There are a lot of activities that we do now that we won’t do in heaven. You will never evangelize anyone in heaven. You will never share the gospel or give out a tract in heaven. You will not pray in heaven; there will be no need for prayer as we know it now. There’ll be no need for discipleship in heaven. What’s the one activity we do now that we will do in heaven? Worship. We will be doing that forever. In fact, you can sort of look at the present as a time of practice!
The English word “worship” means to ascribe worth to something. We worship God for who He is, because He is worthy. “Holy, holy, holy, Lord God Almighty, who was and is and is to come!” (Revelation 4:8).
We worship God not only based on His character but His conduct, not only his attributes but his activity. “You are worthy, O Lord, to receive glory and honor and power; for You created all things, and by Your will they exist and were created” (v. 11). He is worthy because he did what no one else could ever do; He created everything. But more than that, He also redeemed us through His Son, Jesus Christ. Look at Revelation 5:9. “You are worthy…for You were slain, and have redeemed us to God by Your blood.” That’s what He did.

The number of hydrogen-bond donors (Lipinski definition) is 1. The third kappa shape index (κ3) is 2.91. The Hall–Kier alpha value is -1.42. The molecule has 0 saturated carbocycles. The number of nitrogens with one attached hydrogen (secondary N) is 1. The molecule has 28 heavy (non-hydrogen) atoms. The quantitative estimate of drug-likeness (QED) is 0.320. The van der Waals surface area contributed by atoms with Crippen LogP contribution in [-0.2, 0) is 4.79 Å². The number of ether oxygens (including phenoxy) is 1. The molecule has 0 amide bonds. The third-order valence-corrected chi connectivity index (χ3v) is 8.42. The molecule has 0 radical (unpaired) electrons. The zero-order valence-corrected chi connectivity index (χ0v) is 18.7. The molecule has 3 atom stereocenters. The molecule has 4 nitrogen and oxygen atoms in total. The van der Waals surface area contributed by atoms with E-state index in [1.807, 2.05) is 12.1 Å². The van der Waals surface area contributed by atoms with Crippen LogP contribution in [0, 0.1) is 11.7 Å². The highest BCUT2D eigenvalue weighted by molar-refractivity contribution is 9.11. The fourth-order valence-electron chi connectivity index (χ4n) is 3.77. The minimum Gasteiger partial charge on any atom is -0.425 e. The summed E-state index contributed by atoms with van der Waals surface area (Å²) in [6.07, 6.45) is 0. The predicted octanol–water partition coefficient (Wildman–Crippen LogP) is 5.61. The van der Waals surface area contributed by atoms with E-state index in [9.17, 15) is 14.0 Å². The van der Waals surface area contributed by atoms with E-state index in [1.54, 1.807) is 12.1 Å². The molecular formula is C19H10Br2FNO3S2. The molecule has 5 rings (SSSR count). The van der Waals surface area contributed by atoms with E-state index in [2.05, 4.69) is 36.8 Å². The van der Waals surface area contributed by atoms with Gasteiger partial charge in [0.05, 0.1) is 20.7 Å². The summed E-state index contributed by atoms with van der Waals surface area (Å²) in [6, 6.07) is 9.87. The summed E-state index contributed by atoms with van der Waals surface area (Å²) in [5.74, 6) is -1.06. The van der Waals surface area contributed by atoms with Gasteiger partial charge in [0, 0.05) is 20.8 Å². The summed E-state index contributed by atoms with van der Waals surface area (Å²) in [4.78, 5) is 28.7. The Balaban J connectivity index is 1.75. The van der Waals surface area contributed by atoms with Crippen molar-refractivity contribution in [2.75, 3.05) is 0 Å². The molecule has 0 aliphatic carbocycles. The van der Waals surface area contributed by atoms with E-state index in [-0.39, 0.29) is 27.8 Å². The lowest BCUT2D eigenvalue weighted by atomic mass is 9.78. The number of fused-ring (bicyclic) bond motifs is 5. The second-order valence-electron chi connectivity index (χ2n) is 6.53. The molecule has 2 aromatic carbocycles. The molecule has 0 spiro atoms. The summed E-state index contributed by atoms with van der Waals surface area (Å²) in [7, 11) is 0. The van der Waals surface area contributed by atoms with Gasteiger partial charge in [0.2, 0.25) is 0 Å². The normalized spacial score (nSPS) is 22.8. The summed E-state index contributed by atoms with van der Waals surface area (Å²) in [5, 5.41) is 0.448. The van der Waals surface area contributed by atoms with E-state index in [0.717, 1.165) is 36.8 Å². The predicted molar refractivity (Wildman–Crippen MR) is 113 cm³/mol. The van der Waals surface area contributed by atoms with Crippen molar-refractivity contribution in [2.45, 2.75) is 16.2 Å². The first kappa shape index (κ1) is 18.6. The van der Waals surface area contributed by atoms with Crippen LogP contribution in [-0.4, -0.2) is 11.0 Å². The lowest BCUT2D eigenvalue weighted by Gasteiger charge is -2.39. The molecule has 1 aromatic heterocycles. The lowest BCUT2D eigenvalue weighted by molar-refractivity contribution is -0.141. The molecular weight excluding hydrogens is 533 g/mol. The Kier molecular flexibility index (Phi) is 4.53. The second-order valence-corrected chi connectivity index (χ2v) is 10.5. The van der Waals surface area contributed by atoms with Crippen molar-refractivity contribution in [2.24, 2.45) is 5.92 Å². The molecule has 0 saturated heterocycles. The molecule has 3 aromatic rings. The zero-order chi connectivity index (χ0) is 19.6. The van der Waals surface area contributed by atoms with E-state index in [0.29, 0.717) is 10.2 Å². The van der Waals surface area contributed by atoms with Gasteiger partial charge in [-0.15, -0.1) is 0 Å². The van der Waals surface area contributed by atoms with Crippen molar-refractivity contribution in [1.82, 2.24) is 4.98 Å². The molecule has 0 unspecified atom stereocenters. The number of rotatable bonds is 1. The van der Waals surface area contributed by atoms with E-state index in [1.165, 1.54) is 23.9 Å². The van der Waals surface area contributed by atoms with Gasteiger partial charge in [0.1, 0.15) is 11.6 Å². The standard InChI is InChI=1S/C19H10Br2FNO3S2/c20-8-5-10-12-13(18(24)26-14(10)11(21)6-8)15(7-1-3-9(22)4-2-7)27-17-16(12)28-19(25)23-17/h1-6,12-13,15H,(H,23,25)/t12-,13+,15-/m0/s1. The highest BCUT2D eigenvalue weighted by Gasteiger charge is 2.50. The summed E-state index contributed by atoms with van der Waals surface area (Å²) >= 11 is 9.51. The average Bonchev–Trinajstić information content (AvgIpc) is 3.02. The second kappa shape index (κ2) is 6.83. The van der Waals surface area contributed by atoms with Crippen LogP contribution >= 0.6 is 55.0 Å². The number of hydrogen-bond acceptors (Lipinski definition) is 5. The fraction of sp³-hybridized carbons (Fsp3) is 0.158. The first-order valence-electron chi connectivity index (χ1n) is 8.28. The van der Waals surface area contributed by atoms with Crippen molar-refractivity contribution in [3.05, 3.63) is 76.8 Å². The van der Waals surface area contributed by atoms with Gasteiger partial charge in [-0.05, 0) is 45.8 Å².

Worship involves the physical and the emotional, and it involves music and our voices, but fundamentally, it’s an acknowledgment of who God is and what He has done. It is an intelligent response to God that involves the mind. Worship is not working ourselves up into some frenzy. Jesus said the Father was looking for those who would worship in spirit and in truth (John 4:23-24).
God’s action prompts my reaction of praise. Jesus said we are to love the Lord our God with all of our heart, soul, mind and strength (Mark 12:30). Worship should fully engage us as we dwell on the greatness of God.
One final point. There is never a time in a person’s life, or any experience, where God can’t be worshipped. There is no valley, there is no depth, there is no darkness where God is not worthy of all praise and all glory. Read the stories of Job or David or Paul in prison, and you’ll see that sometimes their praise was the sweetest and most genuine in those dark times